The negativity that people feel towards political opponents is known to scientists as affective polarisation. It is emotional and identity-driven – “us” versus “them”. Importantly, this is distinct from another form of division known as ideological polarisation, which refers to differences in policy preferences. So do we disagree about the actual issues as much as our feelings about each other suggest?

Despite large differences in opinion between politicians and activists from different parties, there is often less polarisation among regular voters on matters of policy. When pushed for their thoughts about specific ideas or initiatives, citizens with different political affiliations often turn out to agree more than they disagree (or at least the differences are not as stark as they imagine).

More in Common, a research consortiumthat explores the drivers of social fracturing and polarisation, reports on areas of agreement between groups in societies. In the UK, for example, they have found that majorities of people across the political spectrum view hate speech as a problem, are proud of the NHS, and are concerned about climate change and inequality…(More)”.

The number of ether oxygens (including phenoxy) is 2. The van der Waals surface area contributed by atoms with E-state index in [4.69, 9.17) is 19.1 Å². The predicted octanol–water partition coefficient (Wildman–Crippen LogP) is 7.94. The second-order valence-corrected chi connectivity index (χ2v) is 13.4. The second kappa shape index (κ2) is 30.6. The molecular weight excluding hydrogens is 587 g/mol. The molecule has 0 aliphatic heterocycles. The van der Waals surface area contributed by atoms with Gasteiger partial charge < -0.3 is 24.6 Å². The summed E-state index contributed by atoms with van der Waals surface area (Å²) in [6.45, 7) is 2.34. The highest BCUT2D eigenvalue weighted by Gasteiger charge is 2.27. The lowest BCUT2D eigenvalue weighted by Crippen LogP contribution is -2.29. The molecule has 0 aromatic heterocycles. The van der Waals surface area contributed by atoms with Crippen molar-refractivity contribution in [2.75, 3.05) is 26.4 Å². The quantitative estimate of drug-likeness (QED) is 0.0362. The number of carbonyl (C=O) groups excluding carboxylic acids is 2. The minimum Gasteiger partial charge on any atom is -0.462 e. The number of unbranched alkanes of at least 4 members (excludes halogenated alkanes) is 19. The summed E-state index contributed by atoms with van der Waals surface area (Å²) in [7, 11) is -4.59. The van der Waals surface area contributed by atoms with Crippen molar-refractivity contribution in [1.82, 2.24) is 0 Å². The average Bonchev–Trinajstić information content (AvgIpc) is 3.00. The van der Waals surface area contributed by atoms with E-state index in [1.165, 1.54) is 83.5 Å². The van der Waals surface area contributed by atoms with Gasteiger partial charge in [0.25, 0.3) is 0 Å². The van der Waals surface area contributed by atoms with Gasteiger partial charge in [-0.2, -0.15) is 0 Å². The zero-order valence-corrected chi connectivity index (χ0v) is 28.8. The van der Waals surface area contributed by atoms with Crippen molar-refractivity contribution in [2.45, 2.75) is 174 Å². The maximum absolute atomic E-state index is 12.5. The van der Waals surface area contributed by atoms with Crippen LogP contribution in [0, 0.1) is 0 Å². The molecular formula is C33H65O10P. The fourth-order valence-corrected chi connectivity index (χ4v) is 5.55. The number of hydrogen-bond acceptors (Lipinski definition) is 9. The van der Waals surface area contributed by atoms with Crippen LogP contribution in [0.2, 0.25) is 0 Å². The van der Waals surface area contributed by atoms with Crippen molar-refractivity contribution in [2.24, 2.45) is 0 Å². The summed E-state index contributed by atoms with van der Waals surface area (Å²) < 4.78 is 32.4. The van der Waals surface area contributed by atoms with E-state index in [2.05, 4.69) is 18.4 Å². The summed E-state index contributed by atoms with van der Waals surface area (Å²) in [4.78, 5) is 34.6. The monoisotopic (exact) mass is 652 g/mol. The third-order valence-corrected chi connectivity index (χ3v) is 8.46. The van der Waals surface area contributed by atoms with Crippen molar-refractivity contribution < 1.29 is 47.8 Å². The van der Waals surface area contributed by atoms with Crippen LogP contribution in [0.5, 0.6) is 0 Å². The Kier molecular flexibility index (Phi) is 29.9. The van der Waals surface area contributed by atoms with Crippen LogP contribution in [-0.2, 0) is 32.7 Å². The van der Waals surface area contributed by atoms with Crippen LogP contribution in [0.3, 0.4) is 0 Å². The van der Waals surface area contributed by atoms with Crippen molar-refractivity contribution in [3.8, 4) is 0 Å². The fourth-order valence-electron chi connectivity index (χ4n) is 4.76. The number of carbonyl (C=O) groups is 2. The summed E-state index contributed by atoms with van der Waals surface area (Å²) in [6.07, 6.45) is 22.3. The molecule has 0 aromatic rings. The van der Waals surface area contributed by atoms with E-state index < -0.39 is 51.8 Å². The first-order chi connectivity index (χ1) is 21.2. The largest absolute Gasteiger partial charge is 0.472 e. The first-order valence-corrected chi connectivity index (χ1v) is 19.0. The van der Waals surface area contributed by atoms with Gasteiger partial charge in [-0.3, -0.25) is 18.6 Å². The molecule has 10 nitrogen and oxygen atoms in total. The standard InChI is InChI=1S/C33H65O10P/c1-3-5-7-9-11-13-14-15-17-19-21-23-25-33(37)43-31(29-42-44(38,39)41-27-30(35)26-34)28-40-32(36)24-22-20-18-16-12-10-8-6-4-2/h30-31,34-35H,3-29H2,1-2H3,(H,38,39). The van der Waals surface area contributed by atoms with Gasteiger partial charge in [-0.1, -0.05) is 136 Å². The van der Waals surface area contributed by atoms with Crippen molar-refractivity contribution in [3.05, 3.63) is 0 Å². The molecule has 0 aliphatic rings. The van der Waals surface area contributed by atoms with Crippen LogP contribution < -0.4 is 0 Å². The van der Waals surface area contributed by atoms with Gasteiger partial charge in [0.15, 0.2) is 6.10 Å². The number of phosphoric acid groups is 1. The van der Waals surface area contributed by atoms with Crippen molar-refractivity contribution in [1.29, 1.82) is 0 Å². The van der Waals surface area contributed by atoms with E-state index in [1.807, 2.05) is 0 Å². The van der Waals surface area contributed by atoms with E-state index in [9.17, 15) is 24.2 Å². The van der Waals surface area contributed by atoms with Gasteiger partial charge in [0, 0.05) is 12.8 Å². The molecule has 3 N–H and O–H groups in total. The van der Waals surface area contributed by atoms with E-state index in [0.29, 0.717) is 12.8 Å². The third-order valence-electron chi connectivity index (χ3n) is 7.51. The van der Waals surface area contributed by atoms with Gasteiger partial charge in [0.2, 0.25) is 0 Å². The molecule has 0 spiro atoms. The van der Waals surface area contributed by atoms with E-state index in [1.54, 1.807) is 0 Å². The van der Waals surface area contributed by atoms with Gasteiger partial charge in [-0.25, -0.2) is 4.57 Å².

AI-tocracy


Paper by Martin Beraja, Andrew Kao, David Y. Yang & Noam Yuchtman: “Can frontier innovation be sustained under autocracy? We argue that innovation and autocracy can be mutually reinforcing when: (i) the new technology bolsters the autocrat’s power; and (ii) the autocrat’s demand for the technology stimulates further innovation in applications beyond those benefiting it directly. We test for such a mutually reinforcing relationship in the context of facial recognition AI in China. To do so, we gather comprehensive data on AI firms and government procurement contracts, as well as on social unrest across China during the last decade. We first show that autocrats benefit from AI: local unrest leads to greater government procurement of facial recognition AI, and increased AI procurement suppresses subsequent unrest. We then show that AI innovation benefits from autocrats’ suppression of unrest: the contracted AI firms innovate more both for the government and commercial markets. Taken together, these results suggest the possibility of sustained AI innovation under the Chinese regime: AI innovation entrenches the regime, and the regime’s investment in AI for political control stimulates further frontier innovation….(More)”.